Recently I've gotten involved with a volunteer project distributing clothes to underprivileged children. I actually grew up doing this kind of work (my parents were both volunteer workers), but I haven't had the chance to do it in a while. So I had mixed emotions when agreeing to be part of this project. But boy am I glad I did.
It seems like the moment I am with these children, I become a different person. I smile, I laugh, I talk and am outgoing. At home I am often quiet and withdrawn, I enjoy my privacy and peace. But helping others brings out a side in me that I don't always remember I have. There's a happy, bouncy, fun side trapped inside, and I really need to bring it out more.
There's also something unforgettable about making someone else smile. It's impossible to describe the feeling, but it's definitely a knowledge that you did something really worthwhile. You brightened up the life of someone who's life is generally pretty bleak. And to be honest that makes you feel pretty damn good. All of a sudden your day has purpose and meaning to it. Because for once you didn't just think about yourself and what you needed and wanted, but you were able to reach out and bring a little bit of joy into someone else's life. And that is worth much more then just your own personal happiness.
Another thing I forgot is just how great it is not to think about myself and my problems. When I look at these kids - all either from poor and broken families, some with mental or physical handicaps, it makes me realize just how lucky I am. Sure, I'm not well off by anyone's definition, but I've always had enough. More important then money I am healthy, I have a loving family that cares about me, I have so much awaiting me in this world. Those born with mental handicaps will never have the same chances I have. Their world is full of challenges that are totally and utterly incomprehensible to me. All I can say it... I'm so lucky.
Some kids at a afternoon-care center I occasionally volunteer at (most of these kids have parents with drug/alcohol addictions and have as many as 7-11 siblings)
Hearing about the catastrophe in Japan, coupled with all this charity work I've been doing lately has really helped me to take a step back and be grateful for all I have. Tough things have happened to me in the past, my future is still a mystery and there are a lot of things I currently have to deal with that aren't easy - but I still have so much to appreciate in my life. It's just overwhelming how much we take for granted till it's gone; but stepping out to help someone else can help you realize how much you have before that happens.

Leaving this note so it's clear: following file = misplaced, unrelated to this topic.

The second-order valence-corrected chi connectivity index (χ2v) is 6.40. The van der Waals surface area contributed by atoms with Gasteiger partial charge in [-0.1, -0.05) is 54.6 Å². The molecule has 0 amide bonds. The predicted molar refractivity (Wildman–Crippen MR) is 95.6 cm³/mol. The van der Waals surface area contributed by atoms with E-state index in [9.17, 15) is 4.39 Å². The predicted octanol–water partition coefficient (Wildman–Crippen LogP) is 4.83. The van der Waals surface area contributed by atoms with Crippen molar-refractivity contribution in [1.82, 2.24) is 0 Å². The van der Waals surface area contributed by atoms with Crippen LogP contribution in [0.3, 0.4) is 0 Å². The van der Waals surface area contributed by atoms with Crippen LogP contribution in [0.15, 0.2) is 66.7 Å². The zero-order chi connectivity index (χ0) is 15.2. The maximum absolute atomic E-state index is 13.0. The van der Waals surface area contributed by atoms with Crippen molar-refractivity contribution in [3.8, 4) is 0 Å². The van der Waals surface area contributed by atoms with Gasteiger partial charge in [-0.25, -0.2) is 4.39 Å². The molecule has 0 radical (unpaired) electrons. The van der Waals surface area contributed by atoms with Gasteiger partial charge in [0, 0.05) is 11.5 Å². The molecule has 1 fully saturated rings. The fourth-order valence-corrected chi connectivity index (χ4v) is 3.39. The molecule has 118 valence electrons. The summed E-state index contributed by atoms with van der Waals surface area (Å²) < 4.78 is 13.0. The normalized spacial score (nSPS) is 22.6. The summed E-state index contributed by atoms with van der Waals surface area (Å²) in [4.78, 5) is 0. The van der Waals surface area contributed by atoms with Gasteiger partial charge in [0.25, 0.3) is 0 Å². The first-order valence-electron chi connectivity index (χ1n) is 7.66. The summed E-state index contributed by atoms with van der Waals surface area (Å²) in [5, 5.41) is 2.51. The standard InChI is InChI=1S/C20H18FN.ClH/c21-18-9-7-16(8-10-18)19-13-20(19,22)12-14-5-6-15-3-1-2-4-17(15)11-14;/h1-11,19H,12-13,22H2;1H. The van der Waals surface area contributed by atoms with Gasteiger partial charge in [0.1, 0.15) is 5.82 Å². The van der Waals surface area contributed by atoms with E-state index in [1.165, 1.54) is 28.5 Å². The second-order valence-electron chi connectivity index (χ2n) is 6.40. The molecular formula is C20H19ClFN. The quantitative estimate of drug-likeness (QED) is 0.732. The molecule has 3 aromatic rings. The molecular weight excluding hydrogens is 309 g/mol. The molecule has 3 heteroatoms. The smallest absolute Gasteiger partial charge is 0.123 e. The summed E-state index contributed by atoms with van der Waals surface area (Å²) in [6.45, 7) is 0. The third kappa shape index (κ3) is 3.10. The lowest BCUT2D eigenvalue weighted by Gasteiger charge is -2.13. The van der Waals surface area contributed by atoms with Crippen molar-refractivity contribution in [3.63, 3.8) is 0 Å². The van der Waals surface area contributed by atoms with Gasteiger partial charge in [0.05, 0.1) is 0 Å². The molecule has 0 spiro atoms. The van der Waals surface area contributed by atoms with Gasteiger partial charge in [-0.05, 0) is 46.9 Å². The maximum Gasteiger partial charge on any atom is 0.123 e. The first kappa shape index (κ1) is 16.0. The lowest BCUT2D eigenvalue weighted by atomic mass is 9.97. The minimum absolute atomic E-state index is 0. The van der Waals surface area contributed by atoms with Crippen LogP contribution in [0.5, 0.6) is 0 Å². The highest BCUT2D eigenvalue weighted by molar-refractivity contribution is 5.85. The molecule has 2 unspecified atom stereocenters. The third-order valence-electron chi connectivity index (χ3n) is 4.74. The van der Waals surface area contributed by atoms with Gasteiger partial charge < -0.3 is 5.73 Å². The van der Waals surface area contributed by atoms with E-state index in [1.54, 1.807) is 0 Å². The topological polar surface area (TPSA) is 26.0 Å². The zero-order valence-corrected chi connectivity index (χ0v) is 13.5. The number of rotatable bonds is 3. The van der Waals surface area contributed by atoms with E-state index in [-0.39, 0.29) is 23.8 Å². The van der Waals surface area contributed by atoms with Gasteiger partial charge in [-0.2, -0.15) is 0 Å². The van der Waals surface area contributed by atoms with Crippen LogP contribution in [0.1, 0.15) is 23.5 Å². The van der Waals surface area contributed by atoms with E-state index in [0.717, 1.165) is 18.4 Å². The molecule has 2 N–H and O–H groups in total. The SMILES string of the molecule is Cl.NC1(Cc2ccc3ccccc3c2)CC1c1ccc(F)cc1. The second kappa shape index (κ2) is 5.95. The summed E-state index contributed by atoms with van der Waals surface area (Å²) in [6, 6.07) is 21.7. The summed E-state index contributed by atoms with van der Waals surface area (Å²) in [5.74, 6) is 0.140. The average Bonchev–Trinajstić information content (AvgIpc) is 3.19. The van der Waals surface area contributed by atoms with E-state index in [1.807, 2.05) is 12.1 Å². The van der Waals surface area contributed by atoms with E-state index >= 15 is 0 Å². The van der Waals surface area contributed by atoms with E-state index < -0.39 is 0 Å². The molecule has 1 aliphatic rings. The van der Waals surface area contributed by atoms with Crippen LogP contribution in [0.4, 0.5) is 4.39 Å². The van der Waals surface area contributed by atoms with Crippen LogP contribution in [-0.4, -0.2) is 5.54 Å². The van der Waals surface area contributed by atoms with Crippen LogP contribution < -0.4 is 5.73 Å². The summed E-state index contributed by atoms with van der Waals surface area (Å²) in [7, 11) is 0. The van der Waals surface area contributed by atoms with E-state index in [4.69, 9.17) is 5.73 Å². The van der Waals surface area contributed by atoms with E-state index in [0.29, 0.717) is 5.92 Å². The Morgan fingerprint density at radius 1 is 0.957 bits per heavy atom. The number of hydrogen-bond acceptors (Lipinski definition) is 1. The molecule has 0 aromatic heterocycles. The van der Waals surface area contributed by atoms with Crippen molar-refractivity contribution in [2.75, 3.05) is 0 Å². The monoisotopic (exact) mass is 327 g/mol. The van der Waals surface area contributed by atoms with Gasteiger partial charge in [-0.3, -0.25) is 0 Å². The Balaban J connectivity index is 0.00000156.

After that though, my afternoon took a turn for the worse. My family is planning a big Sunday dinner and for some reason I started feeling really anxious about it. This came as a surprise, as I haven't felt anything like this for a while. Then to make matters worse it seemed everything went wrong that afternoon - things broke, I flooded the kitchen, dinner burned and I was hungry. By the time I sat down to eat I scarfed down my food, and felt overwhelmingly guilty afterwards.As a matter of fact I felt so bad I wanted to purge.
I haven't felt that urge in a long time, so again I was shocked by it. But the thought was so appealing, so tempting. Maybe it was a way to vent all the pent up frustration inside me, or alleviate the anxiety a little. Whatever the case a wave of emotion hit me. Then out of the blue I was reminded of a quote I read from a girl who quit smoking "We are helpless against our addictions, but not hopeless". This is translated, so it doesn't make much sense until to hear the context, but the point is that you can't keep yourself from feeling the urges, but you can keep from giving into them. And that is what I decided to do. I stayed around people and kept myself distracted till the urge faded and then got on with my evening. Afterwards I was able to enjoy a yoga, a movie and a glass of wine - totally beats feeling guilty, weak and lightheaded after purging doesn't it?
It took me a long time to realize that feelings don't have to equal actions. It's ok to feel anxious, angry, frustrated, sad or whatever else the case may be. For so long I tried to numb these emotions by engaging in self-destructive behavior. But I'm slowly learning that all these things pass, and if you are able to endure these emotions for a while, they fade eventually. What doesn't kill you only makes you stronger, and I know I'm getting stronger by the day.
PS: I am totally gonna rock the big stuffed chicken family dinner we are gonna have. ED can just take all that anxiety and shove it :P.
How do you cope with negative emotions, urges?